'The Last Laugh' Director on Grappling with Humor and the Holocaust

·Writer, Yahoo Entertainment

When director Ferne Pearlstein was interviewing comedians for her new documentary The Last Laugh, she always began with the same question: “Do you have a Holocaust joke?” Surprisingly, nearly all of them — from Mel Brooks to Sarah Silverman — said no. “People would say, ‘I don’t have a Holocaust joke, but I do have a Nazi joke,’ and they would tell it,” the director told Yahoo Movies. “And then after the first five interviews I was like, ‘Oh my God, there’s a difference!’”

Watch a trailer for the documentary ‘The Last Laugh’:

This is the kind of thorny distinction explored in The Last Laugh, a provocative look at humor and the Holocaust opening in limited release this month (go here for details). Through interviews with Holocaust survivors and entertainers, and footage of film and TV comedies (including The Great Dictator, Hogan’s Heroes, Life is Beautiful, Curb Your Enthusiasm’s “survivor” episode, and the infamous Jerry Lewis project The Day the Clown Cried), Pearlstein investigates how Jews used humor in the concentration camps, how Nazi jokes went mainstream, and whether it’s okay for comedians to find humor in history’s worst horrors, including the gas chambers, September 11, slavery, and AIDS. It’s an uncomfortable subject, which is one reason that it took the director more than 20 years to get the movie made.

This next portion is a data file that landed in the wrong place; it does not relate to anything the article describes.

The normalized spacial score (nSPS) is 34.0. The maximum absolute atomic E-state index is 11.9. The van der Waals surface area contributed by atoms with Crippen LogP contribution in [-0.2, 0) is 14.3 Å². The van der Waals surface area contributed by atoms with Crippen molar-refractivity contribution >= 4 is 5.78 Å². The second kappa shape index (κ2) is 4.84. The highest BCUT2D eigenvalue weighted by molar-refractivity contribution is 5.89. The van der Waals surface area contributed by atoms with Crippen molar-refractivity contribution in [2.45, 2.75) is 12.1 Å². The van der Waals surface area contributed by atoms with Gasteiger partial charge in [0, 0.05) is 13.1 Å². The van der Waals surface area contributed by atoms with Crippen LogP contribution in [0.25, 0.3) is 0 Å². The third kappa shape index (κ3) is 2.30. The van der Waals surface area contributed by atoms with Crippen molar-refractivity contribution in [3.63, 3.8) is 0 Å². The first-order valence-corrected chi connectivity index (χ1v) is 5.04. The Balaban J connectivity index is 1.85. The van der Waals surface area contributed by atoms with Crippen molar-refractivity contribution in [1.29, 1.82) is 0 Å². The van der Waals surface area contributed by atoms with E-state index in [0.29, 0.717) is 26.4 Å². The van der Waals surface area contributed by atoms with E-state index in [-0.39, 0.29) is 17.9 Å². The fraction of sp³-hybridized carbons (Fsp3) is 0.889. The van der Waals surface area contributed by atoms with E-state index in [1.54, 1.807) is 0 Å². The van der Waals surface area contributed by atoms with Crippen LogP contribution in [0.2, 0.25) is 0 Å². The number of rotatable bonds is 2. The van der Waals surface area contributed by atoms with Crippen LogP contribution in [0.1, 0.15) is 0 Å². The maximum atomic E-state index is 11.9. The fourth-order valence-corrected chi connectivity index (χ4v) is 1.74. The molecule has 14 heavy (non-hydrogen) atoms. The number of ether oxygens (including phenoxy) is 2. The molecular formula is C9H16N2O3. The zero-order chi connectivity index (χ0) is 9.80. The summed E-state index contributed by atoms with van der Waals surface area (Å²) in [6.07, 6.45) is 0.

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The idea for The Last Laugh took root in 1990, when Pearlstein and a friend were on assignment covering Miami’s new Holocaust Memorial. Their tour guide was a survivor, and the three of them got into a conversation about Art Spiegelman’s 1986 graphic novel Maus, the concept of which deeply offended the tour guide (despite the visitors’ attempts to explain that it wasn’t that kind of comic.) “Understandably, her reaction was, ‘There’s nothing funny about the Holocaust, and you can’t cover it in the funny pages,‘” Pearlstein says. The idea that “there’s nothing funny about the Holocaust” stayed with Pearlstein’s friend, who later wrote an academic paper called The Last Laugh: Humor and the Holocaust, handed it to Pearlstein, and said, “Make this into a movie.”